With two full flights of stairs, the home is no longer a split-level, but rather a hybrid. “It was a well-built house, and there were portions we could still use,” says John, who figures they saved money by renovating rather than building a new home. He declines to discuss the cost of the renovation, though. “I prefer not to think about it,” he says.

the Guelchers: Room to entertain

Jeffrey and Christine Guelcher loved their neighbors and the big backyard of the ’50s-era Bethesda home they’d lived in for 11 years. But even though they’d improved the house over the years, they imagined more.

First, a dining room that could seat 12. “We have lots of friends from Georgetown [University] passing through, and Jeffrey’s the kind of friend who keeps up with people,” says Christine, a nurse practitioner at Children’s National Medical Center in Washington, D.C.

Second was a mudroom with its own entrance. “Our living room had become the biggest mudroom in America, with coats, shoes and backpacks all over,” she says.

Third was an adults-only bathroom. Although their home had two bathrooms, “we all shared one, because the downstairs bathroom was inconvenient for day-to-day use,” Christine says.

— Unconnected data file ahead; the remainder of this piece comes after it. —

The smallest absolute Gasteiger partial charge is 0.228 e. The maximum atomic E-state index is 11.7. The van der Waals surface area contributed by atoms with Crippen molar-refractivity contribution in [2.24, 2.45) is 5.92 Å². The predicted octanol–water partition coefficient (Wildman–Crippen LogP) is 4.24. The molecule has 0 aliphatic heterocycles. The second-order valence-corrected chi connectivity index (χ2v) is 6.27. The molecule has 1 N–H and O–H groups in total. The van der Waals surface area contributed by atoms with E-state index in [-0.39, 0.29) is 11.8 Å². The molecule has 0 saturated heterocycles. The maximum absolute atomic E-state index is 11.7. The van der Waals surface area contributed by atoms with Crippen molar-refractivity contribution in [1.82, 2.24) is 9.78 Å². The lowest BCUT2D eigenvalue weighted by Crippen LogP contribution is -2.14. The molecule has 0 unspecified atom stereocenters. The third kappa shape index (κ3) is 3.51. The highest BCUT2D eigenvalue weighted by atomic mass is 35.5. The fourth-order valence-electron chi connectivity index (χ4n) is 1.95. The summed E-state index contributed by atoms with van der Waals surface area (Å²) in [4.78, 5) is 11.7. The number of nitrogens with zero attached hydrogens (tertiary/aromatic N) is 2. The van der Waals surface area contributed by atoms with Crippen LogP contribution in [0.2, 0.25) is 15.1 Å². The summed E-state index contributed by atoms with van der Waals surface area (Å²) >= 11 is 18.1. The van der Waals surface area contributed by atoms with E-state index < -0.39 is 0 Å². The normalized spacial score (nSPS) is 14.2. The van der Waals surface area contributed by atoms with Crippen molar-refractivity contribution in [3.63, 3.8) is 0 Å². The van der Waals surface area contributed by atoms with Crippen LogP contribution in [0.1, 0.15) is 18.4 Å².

They looked for another house, but “everything we looked at was a lot more money and less land,” she says. Besides, they loved the split design, “so we decided to use the equity in our home to renovate.”

After interviewing architects recommended by friends and colleagues, they hired James Cummings of Washington, D.C. “[His] approach was very collaborative, and [he] had a good eye for little details that can impact upon your day-to-day enjoyment of a home,” says Jeffrey, who works as general counsel for Lerner Enterprises, a Rockville-based real estate development company. “He gave us five concepts that we kind of mixed and matched.”

Cummings increased the living space from 2,000 square feet on four levels to about 4,200 on five. He added a first-floor extension off the back for a great room. He created a new roof peak at the center of the home, with a ridge line running perpendicular to the street and high enough to convert the existing attic into a master suite.

He moved the front door from the living room side to the center of the new facade. Large mullioned windows with dark frames, an offset front porch and light paint that unifies existing brick and new siding lend the home a distinctive look without dominating the neighborhood.

The new front door opens into a center hall that runs back to the new great room. On the left of the hall is the new dining room, formerly the living room, which runs perpendicular to the front of the home. Large enough for a table that seats 12, the dining room has a window wall facing the street. A second wall, facing the side yard, has a gas fireplace between large interior windows and built-in shelving. Beyond that wall is the new mudroom, with its own entrance, a door to the kitchen and a wall of double-hung windows that bring light into the dining room. “My friends didn’t get it [the mudroom], but when they see it they go wild,” Christine says.